A MURDERED RUC officer’s car was peppered with up to 29 bullet holes from a gang of IRA men using high velocity weapons, an inquiry has heard.
Yesterday, the Smithwick Tribunal took evidence in what lawyer Justin Dillon termed a “document day”.
The tribunal is examining allegations of collusion between the garda and IRA in the murders of police officers chief supt Harry Breen and supt Bob Buchanan on March 20, 1989 as they returned to Northern Ireland from a meeting at Dundalk garda station.
Retired PSNI detective supt David McConville acted as a witness to help the tribunal with police terminology.
The documents shown to the tribunal contained a wide range of information ranging from eyewitness accounts of the murders to inquest reports, police journals and a letter from the Commonwealth Office.
One of the main documents was an RUC report after the murders.
It recorded the officers as having travelled to Dundalk via the main road, arriving at Dundalk garda station at 2.10pm.
The meeting finished and they left at 3.15pm. They were recorded as using a different route to the way they came, crossing the border at a bridge at Jonesborough on to the Edenappa Road.
At 3.54pm, an individual rang police to say that two people were dead on that road.
At 4.22pm, an ambulance confirmed the men had been shot dead.
The bodies of the two men had to be left at the scene overnight. The area was cordoned off.
Ammunitions technical experts from the army inspected the scene at first light to check for booby-trap bombs on the bodies.
The bodies were taken to Bessbrook Mill by helicopter initially where the men were declared dead by a doctor.
Examination of the scene found that supt Buchanan had tried to reverse at an angle to turn the car and flee – however, he died following heavy gunfire to his side of the car. It was shot on 24 times.
Supt Buchanan was shot in the head and chest while chief supt Breen died after a gunshot to the head at close range. A white handkerchief was found at his side, backing up a statement from a witness that he had walked towards the gunmen waving a white handkerchief.
Both officers had been unarmed, as required by Irish law.
Chief supt Breen’s body showed signs that it had been searched. It is thought his wallet and pager were stolen as he lay dead on the road. Supt Buchanan’s body is not thought to have been searched.
It also recorded that supt Buchanan had been driving his red Cavalier since December 8, 1986 but that he had been awaiting delivery of a new car for a month. He had the option to change the number plates on his Cavalier but did not take this opportunity.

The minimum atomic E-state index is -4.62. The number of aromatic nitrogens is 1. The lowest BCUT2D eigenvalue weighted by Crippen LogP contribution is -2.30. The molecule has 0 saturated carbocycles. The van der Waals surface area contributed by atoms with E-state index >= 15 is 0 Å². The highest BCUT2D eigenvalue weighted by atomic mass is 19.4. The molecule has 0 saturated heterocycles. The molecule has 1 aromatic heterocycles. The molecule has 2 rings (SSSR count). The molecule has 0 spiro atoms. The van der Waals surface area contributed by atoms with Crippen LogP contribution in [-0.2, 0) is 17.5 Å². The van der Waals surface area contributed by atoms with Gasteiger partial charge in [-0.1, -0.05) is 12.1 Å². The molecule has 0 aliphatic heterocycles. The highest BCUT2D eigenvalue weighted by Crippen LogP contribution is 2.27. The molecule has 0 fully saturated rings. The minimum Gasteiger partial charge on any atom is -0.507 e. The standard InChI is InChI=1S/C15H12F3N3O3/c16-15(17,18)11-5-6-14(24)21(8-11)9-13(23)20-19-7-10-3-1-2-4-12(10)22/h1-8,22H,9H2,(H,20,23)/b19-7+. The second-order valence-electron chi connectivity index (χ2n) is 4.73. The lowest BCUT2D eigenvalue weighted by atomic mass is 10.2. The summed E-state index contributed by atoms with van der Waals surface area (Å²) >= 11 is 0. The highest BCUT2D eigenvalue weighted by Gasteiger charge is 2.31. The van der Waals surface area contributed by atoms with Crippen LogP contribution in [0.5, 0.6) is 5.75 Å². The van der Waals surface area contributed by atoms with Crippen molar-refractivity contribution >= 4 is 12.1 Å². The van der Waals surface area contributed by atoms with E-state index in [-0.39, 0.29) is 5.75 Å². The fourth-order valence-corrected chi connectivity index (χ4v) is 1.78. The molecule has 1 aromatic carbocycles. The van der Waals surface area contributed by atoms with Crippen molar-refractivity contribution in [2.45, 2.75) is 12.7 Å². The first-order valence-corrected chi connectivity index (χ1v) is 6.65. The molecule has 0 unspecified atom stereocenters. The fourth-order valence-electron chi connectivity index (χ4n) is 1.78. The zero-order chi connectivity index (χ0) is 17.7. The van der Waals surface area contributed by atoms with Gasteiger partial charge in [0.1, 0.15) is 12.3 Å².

Inquest reports described chief supt Breen as 6ft and of a “fairly heavy build”. He had no health concerns when he died.
Supt Buchanan was 5ft 9in, of “heavy build” and at the time of his death had raised blood pressure.
The police journal of supt Buchanan was examined with reference to the high frequency with which he crossed the border. At the time of his death, he was the border superintendent.
The journal records frequent visits to border stations, in particular Monaghan and Dundalk.
Concerns had been voiced by some witnesses earlier on in the proceedings that supt Buchanan was known to use the Edenappa Road.
However, a military document records “vengeful sightings”, a term which was explained as a trademark name for the recording of vehicles crossing the border.
In this document, Mr Breen is recorded frequently varying his route while crossing to Monaghan and Dundalk so that on some dates when he crossed the border, he is sighted, while at other dates, when it is known he crossed the border, he was not sighted.
For example, on January 10 and January 13, Mr Buchanan was sighted at the Middleton checkpoint, while on January 15 and January 17, he was not seen there, making it likely that he had used back roads on those occasions.
Chief supt Breen’s journal showed far fewer visits across the border to garda stations. On January 18, the chief supt travelled to Monaghan with supt Buchanan and on February 2 he travelled to Dundalk, again with supt Buchanan.
The cream-coloured van used by the IRA gang was stolen from St Mary’s chapel at Mullaghbawn, near Forkhill, according to an RUC report.
It was reported stolen on March 19, the day before the two RUC men were murdered.
The van was later discovered burned out on the border.
An NIO document referred to part of the Northern Ireland Emergency Provisions Act 1978 that forbade traffic on the main Dublin road to stop while crossing the border at Killeen.
Mr McConville explained that, from 1978, no vehicle was to stop at any time from the Forkhill Road or it would come under suspicion.
Killeen became an infamous stretch of road where four police officers in the Brinks Mat security van, Lord Justice Gibson and his wife, as well as the Hanna family, all died in bombs.
Another document showed a desire by the then chief constable, Jack Hermon, to have surveillance equipment installed at Killeen.
The hearings continue today.